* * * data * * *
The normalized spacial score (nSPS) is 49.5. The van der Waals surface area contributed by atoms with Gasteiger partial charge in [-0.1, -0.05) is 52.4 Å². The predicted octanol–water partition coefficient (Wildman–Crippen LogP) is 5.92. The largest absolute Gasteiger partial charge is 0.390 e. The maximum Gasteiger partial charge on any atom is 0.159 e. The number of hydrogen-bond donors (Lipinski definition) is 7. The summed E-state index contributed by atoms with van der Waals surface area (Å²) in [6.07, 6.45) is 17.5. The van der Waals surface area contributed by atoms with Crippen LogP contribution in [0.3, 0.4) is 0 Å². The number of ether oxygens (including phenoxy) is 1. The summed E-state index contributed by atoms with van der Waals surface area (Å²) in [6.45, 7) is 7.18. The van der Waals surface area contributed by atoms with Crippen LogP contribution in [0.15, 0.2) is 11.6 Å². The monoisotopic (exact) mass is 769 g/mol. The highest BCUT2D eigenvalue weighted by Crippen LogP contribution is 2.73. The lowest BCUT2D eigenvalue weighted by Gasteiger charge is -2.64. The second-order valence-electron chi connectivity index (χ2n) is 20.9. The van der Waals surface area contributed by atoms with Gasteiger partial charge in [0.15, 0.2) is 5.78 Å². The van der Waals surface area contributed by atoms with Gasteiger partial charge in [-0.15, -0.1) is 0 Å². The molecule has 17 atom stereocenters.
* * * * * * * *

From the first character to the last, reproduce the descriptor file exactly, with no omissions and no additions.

The normalized spacial score (nSPS) is 49.5. The van der Waals surface area contributed by atoms with Gasteiger partial charge in [-0.1, -0.05) is 52.4 Å². The predicted octanol–water partition coefficient (Wildman–Crippen LogP) is 5.92. The largest absolute Gasteiger partial charge is 0.390 e. The maximum Gasteiger partial charge on any atom is 0.159 e. The number of hydrogen-bond donors (Lipinski definition) is 7. The summed E-state index contributed by atoms with van der Waals surface area (Å²) in [6.07, 6.45) is 17.5. The van der Waals surface area contributed by atoms with Crippen LogP contribution in [0.3, 0.4) is 0 Å². The number of ether oxygens (including phenoxy) is 1. The summed E-state index contributed by atoms with van der Waals surface area (Å²) in [6.45, 7) is 7.18. The van der Waals surface area contributed by atoms with Crippen LogP contribution in [0.15, 0.2) is 11.6 Å². The monoisotopic (exact) mass is 769 g/mol. The highest BCUT2D eigenvalue weighted by Crippen LogP contribution is 2.73. The lowest BCUT2D eigenvalue weighted by Gasteiger charge is -2.64. The second-order valence-electron chi connectivity index (χ2n) is 20.9. The van der Waals surface area contributed by atoms with Gasteiger partial charge in [0.15, 0.2) is 5.78 Å². The van der Waals surface area contributed by atoms with Gasteiger partial charge in [-0.15, -0.1) is 0 Å². The molecule has 17 atom stereocenters.